When it comes to selling your product or service, the devil truly is in the details.
Despite what bad salesmen might tell you, people don’t buy based on features or price. Decision making is rooted primarily in the part of our brain that controls emotions.
Science shows that regardless of whether we are buying a car, purchasing a pair of jeans or choosing a place to eat lunch, our emotions are making the call and we will oftentimes disregard hard facts to make sure that our emotional brain is satisfied.
Allow me to illustrate by getting a little nerdy. Neurobiologist Antonio Damasio created the Somatic Marker hypothesis. The hypothesis refutes the old neuroscience that our decision making is rooted in logic. Damazio studied people who had damaged their limbic systems and were unable to produce emotions. He noted that these people were unable to make even the simplest decisions and became paralyzed with endless logical deliberation.
The findings of the study were that our emotions are responsible for decision making. A product’s features justify — in a logical fashion — emotional response.
Features become convenient logical consequences that we are excited to retain or decide to live without based on how we feel about the brand or product. We typically only examine features to logically support the emotional decision that we have already made.
I frequently hear from sales teams that they lose a sale in the features conversation. What they don’t realize is that, without an emotional connection to the product, they never had a chance at the sale in the first place. Features help us rationalize purchases, but emotional connection must come first.
As an example, ever ask someone why they bought the new iPhone? People will tell you things like, “it has a faster processor, a bigger hard drive and a better camera,” which are criteria that multiple products could satisfy, and at a lower cost. Push harder, and you’ll likely get, “I just like it more, alright? Apple is just a better brand!” We are often unable to articulate the emotional — and often subconscious — connections we have brands.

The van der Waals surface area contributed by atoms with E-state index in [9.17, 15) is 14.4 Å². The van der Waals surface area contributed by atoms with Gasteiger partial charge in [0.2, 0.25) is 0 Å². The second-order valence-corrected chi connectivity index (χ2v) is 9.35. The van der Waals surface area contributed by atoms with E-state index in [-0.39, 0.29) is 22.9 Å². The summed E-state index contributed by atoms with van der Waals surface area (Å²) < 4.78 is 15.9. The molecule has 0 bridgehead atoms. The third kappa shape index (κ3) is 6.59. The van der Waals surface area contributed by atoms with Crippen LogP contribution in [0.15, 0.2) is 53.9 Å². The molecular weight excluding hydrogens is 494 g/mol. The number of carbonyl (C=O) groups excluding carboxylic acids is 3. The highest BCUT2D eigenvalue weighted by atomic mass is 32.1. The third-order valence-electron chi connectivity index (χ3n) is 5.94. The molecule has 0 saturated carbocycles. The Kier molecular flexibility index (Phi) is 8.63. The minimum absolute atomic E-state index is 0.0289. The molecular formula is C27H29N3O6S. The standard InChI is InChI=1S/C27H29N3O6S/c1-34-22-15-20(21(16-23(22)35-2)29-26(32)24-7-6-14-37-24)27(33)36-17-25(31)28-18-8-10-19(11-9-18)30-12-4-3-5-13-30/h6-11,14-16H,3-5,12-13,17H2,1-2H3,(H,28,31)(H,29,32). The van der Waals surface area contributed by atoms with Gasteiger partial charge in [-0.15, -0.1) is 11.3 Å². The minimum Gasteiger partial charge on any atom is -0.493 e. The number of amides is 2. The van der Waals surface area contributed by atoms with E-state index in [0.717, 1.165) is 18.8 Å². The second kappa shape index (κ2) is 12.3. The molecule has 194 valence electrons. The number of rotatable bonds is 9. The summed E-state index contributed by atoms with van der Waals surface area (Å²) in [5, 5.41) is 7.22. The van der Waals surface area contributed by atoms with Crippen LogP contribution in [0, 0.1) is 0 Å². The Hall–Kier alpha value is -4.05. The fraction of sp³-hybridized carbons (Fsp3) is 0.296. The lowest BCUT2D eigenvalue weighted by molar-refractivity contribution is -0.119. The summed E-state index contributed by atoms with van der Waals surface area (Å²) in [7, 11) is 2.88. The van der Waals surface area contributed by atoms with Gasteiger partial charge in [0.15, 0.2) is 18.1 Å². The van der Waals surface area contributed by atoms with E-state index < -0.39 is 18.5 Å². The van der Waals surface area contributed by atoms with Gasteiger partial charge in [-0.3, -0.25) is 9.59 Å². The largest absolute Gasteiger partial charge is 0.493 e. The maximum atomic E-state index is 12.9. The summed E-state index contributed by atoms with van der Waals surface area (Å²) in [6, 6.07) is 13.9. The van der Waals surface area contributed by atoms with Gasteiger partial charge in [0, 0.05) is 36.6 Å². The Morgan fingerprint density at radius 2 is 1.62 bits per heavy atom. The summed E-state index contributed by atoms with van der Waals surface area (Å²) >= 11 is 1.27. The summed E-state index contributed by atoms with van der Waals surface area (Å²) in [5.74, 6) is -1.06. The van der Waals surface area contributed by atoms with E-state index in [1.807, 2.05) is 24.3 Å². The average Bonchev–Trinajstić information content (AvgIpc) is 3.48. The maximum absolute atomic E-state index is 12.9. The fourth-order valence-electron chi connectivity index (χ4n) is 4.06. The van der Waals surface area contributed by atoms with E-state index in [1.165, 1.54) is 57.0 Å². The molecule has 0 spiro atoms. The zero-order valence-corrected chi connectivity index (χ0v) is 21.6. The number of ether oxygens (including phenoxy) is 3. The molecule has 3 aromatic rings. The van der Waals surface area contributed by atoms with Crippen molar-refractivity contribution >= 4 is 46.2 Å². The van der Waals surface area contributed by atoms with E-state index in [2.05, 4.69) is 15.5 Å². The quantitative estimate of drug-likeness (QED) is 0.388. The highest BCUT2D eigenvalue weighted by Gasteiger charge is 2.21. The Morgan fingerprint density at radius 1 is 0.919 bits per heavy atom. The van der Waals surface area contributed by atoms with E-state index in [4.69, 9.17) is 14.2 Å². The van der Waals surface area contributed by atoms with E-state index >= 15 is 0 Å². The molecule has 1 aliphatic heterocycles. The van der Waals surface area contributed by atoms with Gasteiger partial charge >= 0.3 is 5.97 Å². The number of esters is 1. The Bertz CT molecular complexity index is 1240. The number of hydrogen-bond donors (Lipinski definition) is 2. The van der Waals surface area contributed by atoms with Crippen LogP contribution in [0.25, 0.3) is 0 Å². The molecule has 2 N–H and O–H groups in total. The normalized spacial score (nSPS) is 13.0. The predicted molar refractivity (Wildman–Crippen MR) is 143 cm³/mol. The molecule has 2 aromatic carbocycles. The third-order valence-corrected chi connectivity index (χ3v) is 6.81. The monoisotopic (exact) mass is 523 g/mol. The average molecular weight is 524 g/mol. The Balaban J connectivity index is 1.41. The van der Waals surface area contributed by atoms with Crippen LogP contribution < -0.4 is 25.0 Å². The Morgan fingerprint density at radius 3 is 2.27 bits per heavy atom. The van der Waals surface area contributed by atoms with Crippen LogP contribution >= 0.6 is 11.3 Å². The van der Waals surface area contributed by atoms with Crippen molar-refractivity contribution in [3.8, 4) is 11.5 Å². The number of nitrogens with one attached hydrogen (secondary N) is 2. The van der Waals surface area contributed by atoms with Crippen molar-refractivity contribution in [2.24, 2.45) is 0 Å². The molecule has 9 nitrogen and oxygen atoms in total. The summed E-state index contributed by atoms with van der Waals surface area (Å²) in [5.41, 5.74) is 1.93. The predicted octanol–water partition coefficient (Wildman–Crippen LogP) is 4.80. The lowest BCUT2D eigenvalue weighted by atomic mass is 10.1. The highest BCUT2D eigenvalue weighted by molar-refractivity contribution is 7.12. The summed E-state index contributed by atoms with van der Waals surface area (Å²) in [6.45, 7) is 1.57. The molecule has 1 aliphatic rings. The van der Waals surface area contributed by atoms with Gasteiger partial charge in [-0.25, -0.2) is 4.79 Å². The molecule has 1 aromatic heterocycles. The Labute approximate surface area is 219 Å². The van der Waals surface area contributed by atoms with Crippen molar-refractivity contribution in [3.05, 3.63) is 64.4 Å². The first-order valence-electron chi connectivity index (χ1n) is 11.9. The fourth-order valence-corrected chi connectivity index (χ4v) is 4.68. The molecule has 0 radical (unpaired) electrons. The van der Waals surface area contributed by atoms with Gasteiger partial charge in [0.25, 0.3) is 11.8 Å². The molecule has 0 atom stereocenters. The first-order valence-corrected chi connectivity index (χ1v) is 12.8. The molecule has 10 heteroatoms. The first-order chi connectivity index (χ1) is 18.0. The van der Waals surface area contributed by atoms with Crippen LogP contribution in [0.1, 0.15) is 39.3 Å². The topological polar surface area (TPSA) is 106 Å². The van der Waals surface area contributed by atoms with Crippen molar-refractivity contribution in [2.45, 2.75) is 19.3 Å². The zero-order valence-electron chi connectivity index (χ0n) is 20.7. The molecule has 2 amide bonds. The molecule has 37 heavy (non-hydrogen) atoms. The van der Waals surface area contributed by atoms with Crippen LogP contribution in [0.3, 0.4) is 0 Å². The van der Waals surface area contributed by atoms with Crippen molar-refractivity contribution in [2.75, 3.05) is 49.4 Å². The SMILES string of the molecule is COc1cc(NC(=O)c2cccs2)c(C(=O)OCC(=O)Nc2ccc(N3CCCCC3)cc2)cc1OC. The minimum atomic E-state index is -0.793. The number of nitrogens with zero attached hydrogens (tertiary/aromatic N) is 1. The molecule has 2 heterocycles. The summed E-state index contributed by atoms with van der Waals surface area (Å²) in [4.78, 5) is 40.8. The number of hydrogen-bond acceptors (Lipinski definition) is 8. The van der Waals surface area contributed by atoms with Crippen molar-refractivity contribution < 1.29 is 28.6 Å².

The best way to sell your brand is to emulate the emotional connection first, and sell the emotional benefits to your product or service second.
An indication that you aren’t selling emotion is if you think price is paramount. Any brand, product or service devoid of emotion is forced to compete on price and become a commodity.
A simple exercise to find your product’s emotional connection is to ask yourself what situation(s) must exist for your customer to pay double what they do now. Make a list of your answers. Then triple the price, then quadruple it and so on. Developing a brand around these answers will make your value proposition stronger, and you will likely gain a better understanding of your target market.
Ultimately, we are all at the mercy of our emotions. The moment you start selling on features and ignoring the emotional connection to your brand is the moment you start losing the sale.
Grant Gooding is a brand strategist & CEO of Lenexa-based Proof Positioning, a firm that uses consumer insights to show business owners how to build a powerful brand by knowing, not guessing. Grant is passionate about educating in the areas of entrepreneurship and brand philosophy.